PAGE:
When your kid starts pre-school for the first time, you take pictures. You cry a mommy tear. You hang out to help with the transition. And then, if you’re us, you realize after a couple of days that your kid isn’t like the other kids his age at the pre-school. That his needs are different. And the pre-school realizes it, too. And after two days you get a phone call about the fact that they can’t accommodate those needs.
The next school it takes one day.
The third time your kid starts a new pre-school you don’t take pictures. Instead you break down in tears (not a sweet mommy tear- a full snotty cry) in the director’s office. You hang on the sidelines, trying not to let your anxiety spill over onto your kid…
So we started a new pre-school with T a few days ago. I often don’t go into the challenges we face with T in this blog because I’m not always sure how to frame them. I usually feel like I need some more wisdom to share before I start blogging about things. But in this case, I’m just going to say that I have no idea how best to handle this school situation. Basically, T has aggression issues (he hits and bites) when he feels overwhelmed or threatened, which is often. Also- he doesn’t sit still or share or regulate his emotions. So school is a wee bit of a challenge.
T is attending pre-school with a “therapeutic companion” now. But Scott or T’s auntie or I also stay there. And there’s a therapist who’s sometimes hovering around. And I’m deeply grateful to the school that they’re putting so much time into our family and into T, but I’m biting my nails to the bone about this some nights. I want to do the best thing for him. Maybe this is it. Maybe it isn’t. I’m willing to put the time into the transition, but I’m also open to other possibilities.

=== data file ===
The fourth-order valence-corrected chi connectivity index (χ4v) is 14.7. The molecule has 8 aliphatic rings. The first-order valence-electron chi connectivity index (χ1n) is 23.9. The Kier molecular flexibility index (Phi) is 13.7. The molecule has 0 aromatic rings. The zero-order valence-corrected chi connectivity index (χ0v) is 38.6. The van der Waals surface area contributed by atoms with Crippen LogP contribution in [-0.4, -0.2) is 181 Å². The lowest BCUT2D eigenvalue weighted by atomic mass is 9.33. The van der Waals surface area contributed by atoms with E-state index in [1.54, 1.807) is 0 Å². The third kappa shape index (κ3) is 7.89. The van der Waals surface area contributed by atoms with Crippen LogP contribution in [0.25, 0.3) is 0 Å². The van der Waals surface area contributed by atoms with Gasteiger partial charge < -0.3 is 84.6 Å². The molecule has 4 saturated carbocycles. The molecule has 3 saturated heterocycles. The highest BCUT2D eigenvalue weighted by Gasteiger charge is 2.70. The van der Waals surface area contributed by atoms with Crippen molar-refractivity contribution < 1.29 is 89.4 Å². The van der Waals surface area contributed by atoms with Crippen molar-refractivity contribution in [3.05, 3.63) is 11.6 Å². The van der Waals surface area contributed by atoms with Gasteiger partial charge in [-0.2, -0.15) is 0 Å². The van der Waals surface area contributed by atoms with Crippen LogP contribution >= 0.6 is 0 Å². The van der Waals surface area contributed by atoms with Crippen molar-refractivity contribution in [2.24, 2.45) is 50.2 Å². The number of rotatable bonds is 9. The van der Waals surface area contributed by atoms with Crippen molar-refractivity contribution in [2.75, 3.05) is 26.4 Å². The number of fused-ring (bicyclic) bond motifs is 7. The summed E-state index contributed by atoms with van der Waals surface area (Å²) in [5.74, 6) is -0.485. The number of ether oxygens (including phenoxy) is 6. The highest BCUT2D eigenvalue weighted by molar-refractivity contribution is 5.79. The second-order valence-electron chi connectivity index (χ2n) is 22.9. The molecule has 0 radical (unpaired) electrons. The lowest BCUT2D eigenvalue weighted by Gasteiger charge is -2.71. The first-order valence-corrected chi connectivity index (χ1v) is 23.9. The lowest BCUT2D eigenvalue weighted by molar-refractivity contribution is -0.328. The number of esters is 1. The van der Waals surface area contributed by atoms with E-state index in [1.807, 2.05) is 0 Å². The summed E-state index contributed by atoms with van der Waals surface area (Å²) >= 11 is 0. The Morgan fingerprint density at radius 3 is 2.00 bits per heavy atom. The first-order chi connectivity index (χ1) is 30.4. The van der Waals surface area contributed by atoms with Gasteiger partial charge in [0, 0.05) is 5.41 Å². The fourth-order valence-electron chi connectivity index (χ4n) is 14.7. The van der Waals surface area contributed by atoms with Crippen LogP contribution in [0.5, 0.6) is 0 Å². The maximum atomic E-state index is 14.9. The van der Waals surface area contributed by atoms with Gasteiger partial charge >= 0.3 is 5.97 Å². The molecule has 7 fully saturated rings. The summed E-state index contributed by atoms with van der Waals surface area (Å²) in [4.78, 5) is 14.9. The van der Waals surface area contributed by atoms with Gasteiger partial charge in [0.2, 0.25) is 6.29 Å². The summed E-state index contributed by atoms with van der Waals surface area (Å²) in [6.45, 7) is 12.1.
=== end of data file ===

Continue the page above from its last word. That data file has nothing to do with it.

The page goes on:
I just recently talked with an old friend who’s son has sensory integration issues that manifested in a very different way when he was pre-school age. Instead of being aggressive and off-the-walls like T, her son would retreat into himself and hold his ears, rock and totally shut down. She chose to pull him out of pre-school and didn’t send him until kindergarten. Then she chose a school that was highly focused on ritual and structure and flow. He’s eight now and doing great.
The thing that struck me is that she said she wasn’t going to subject her son to being terrified every day. And even though T has a very different way of showing it, essentially I believe that’s what’s going on. My son is so scared. He loves being around other kids but all the stimulation also frightens him. And faced with the fight or flight response, T chooses to fight. He’s a fighter. It’s probably the reason he’s alive, after all he’s been through. And I love that fire in him, but I want him to feel safe enough that his fighting spirit finds expression in a soccer game and not in a school yard smack-down.
I’m not sure what the best way to do that is, but I’m committed to finding out.